But why go back to school? Simple, and I don’t mean it in a simplistic way insinuating it will be a breeze. I know I am in for some serious mental stretching, self-analysis, challenges, doubts, uncertainties, victories and defeats. Nevertheless, the process feels like a grand adventure.
So why? I am an artist first and foremost. I don’t think of myself as a scholar, but I love to study. In fact, I have always maintained a personal view regarding that special connection between theory and practice, the creation of art and the study of life, called discipleship. That special connection is an inseparable bond between knowledge and experience, especially when building on the foundation stones of other masters, a bond that has grown out of favour in our contemporary age. Or, to put it in more prosaic terms, “to follow in the footsteps of masters,” which has been my credo for over 46 years, since first enrolling as a young art student in September of 1964, at the Ontario College of Art & Design (OCAD University) in Toronto, and validated 5 years later when during our honeymoon, I stood in front of Michelangelo’s work in Florence, Italy. Since then, my aim has been to focus my life on following in the footsteps of masters, including to find through writing of epic poetry, the “city not built with human hands,” or as Augustine called it, “the City of God,” the essential fabric of a living tapestry called the Kingdom of God.


This blog is dedicated to the invaluable encouragement and faith of my wife Alice, my entire and extended family of children and grandchildren for whom “father,” and “opa,” as well as “godfather,” are a comfort and inspiration. Then there’s the care of one-of-a-kind friends such as Michael, Wayne, Verna, Alisha, Ciaran ( you know who you are ). And last but not least my mentors, among whom I am proud to name Michelangelo, John Gould, David Owen Campbell, C.S.Lewis, J.R.R.Tolkien, Oswald Chambers, and Paul of Tarsus.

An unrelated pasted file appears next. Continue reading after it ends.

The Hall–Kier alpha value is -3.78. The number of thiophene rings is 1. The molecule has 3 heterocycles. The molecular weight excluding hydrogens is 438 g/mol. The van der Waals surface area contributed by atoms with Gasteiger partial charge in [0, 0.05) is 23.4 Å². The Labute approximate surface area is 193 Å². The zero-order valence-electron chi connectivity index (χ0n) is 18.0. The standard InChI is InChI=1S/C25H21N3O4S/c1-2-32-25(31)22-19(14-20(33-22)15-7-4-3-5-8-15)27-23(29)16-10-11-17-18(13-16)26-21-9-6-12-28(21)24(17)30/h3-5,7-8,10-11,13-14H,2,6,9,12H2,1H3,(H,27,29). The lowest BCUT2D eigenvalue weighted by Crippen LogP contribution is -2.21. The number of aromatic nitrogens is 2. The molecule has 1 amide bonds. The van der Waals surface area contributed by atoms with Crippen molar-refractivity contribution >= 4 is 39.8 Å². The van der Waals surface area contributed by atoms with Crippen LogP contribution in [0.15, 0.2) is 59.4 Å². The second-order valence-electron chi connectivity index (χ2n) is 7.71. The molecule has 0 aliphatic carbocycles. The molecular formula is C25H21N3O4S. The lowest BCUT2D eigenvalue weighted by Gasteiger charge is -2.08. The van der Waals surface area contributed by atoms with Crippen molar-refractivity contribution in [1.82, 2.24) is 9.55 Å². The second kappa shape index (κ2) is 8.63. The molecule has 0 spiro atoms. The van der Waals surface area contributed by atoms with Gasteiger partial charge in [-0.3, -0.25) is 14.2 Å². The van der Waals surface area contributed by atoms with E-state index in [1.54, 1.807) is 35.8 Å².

Raw Data

I will try my best to keep this blog as close as I can to a written form of raw data, and not attempt to write a more profound work of literary prowess. In fact, I may even try out my new voice-to-text software and convert my propensity for endless chatter into legible text. In other words, it’s a discourse without borders yet within reason, thoughtful yet unapologetic. All errors and omissions are intentional.

Good News

On January 28, 2010, I received a letter from the University of Alberta to inform me that the admissions committee had formally recommended my name to the Faculty of Graduate Studies and Research. The letter stated I had been “selected from a strong slate of candidates.” Nice to know it’s still in me at age 64. April will be a month of preparation, even though I started studying before the new year already, just to become acquainted with the research material. Classes start officially at the Spring Institute on campus, on May 3, 2010, after a Welcome Reception the evening before. Rest assured – it’s good for the heart and mind.

How I got here

So how did I get to that place of choosing to go back to school at the young age of 65? Needless to say, the prospect of turning 65 on April 15, 2010, contributed a great deal to my decision to go back to school. On September 15, 2009, I sent my application for admissions to the University of Alberta, Canada, to undertake graduate studies in Communications and Technology. My goal? A Masters of Arts degree and hopefully, perhaps somewhat optimistically a doctorate degree. And yes, despite my usual criticism of an over-digitized, saturated information age, that same digitized technology has made my studies possible because of UofA’s most welcome distance learning and live online streaming program.

accutane lawsuit